Budgetary Gimmicks Allow Spending Increases in State’s FY2015 Budget

October 23, 2014

As previously discussed here, the enacted FY2015 budget for the State of Illinois includes several budgetary gimmicks intended to make up for the loss of revenues associated with the expiration of the temporary income tax increases halfway through the fiscal year. 

Two of these measures include shifting funds to pay for FY2015 General Funds expenses, which masks the growth in spending when comparing total operating costs for FY2015 and FY2014. An analysis of the FY2015 enacted budget published by the Civic Federation earlier this month showed that although year-to-year General Funds expenditures appear to decline on paper by $1.1 billion, the actual cost of the current budget will be $528 million more than the previous year.

According to a supplemental disclosure to the Official Statement that accompanied bonds issued by the State in May 2014, the enacted budget for FY2015 includes total General Funds spending of $35.8 billion compared to a preliminary year-end FY2014 total of $36.8 billion. This appears to be a year-to-year decline of 2.9%. However, as shown in the Civic Federation’s enacted budget report, the FY2014 budget is inflated by a $600 million supplemental appropriation that transferred surplus FY2014 funds to pay for FY2015 Medicaid expenses. This fund shift not only increased the FY2014 budget but also allowed the General Assembly to reduce the enacted FY2015  budget by eliminating a $600 million transfer that would have otherwise been paid for out of FY2015 General Funds resources. The supplemental bond disclosure from the State also discusses the effects of this fund shift.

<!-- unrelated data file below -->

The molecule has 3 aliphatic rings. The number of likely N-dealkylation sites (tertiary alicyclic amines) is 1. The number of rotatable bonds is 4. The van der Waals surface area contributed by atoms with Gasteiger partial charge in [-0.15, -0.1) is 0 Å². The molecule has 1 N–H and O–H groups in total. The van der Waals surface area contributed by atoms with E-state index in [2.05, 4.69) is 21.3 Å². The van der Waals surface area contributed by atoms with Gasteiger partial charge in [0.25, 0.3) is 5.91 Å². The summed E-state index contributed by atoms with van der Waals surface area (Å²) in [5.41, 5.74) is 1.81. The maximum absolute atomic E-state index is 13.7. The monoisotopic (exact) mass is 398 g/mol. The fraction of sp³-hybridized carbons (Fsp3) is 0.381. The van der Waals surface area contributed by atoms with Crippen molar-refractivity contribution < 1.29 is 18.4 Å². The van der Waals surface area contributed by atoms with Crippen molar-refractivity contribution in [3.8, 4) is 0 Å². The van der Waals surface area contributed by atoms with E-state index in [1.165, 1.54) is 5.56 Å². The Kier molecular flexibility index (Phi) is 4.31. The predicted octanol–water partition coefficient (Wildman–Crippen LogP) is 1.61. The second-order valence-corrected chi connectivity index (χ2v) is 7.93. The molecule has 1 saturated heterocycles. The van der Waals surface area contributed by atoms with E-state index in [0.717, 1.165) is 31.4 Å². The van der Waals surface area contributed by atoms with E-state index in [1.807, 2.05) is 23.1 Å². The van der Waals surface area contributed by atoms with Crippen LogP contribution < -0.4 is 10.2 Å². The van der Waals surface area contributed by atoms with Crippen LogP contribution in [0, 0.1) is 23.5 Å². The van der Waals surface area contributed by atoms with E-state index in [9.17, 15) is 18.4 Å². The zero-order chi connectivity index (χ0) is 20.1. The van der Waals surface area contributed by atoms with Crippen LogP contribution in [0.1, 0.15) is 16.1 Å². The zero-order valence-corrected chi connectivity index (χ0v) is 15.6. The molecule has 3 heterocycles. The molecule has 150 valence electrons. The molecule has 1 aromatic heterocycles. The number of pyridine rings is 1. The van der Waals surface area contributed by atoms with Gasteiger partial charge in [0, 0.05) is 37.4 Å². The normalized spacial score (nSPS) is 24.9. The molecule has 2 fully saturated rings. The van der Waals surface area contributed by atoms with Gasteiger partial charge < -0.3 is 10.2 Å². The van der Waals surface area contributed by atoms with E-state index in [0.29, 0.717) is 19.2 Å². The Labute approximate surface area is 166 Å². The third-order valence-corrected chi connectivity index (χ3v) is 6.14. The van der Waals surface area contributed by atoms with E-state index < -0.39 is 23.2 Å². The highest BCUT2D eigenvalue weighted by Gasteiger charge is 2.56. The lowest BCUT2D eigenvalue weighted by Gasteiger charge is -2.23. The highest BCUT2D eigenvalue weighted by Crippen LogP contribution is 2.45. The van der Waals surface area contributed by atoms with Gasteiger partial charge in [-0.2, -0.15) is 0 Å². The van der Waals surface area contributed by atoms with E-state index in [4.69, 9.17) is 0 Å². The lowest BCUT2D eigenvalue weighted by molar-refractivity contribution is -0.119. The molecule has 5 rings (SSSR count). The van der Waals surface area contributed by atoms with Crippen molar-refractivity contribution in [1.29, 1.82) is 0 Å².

In addition, $400 million of individual income tax revenues that would have been deposited into General Funds will be diverted to two new funds outside the General Funds and spent on education and human services in FY2015. As discussed here, these new transfers begin in FY2015 and were included in the legislation passed in 2011 that authorized the temporary income tax increases. These transfers are removed from the income tax receipts prior to deposit in the General Funds, then spent outside of the regular operating budget. 

After accounting for the fund shifts discussed above, the modified spending associated with the enacted FY2015 budget totals $36.8 billion, an increase of $528 million compared to the modified total in FY2014 of $36.2 billion.

The following chart illustrates the shifting of funds and the adjustments necessary to calculate comparable totals for General Funds expenditures from FY2014 to FY2015.


The increase of $528 million represents only a 1.5% increase in spending. However, the State’s General Funds revenues are projected to decline by $1.7 billion, or 4.6%, to $35.1 billion from $36.8 billion. The enacted FY2015 budget additionally includes borrowing $650 million from other State funds to make up for some of the lost revenue. Interfund borrowing was also included in the Governor’s recommended FY2015 budget.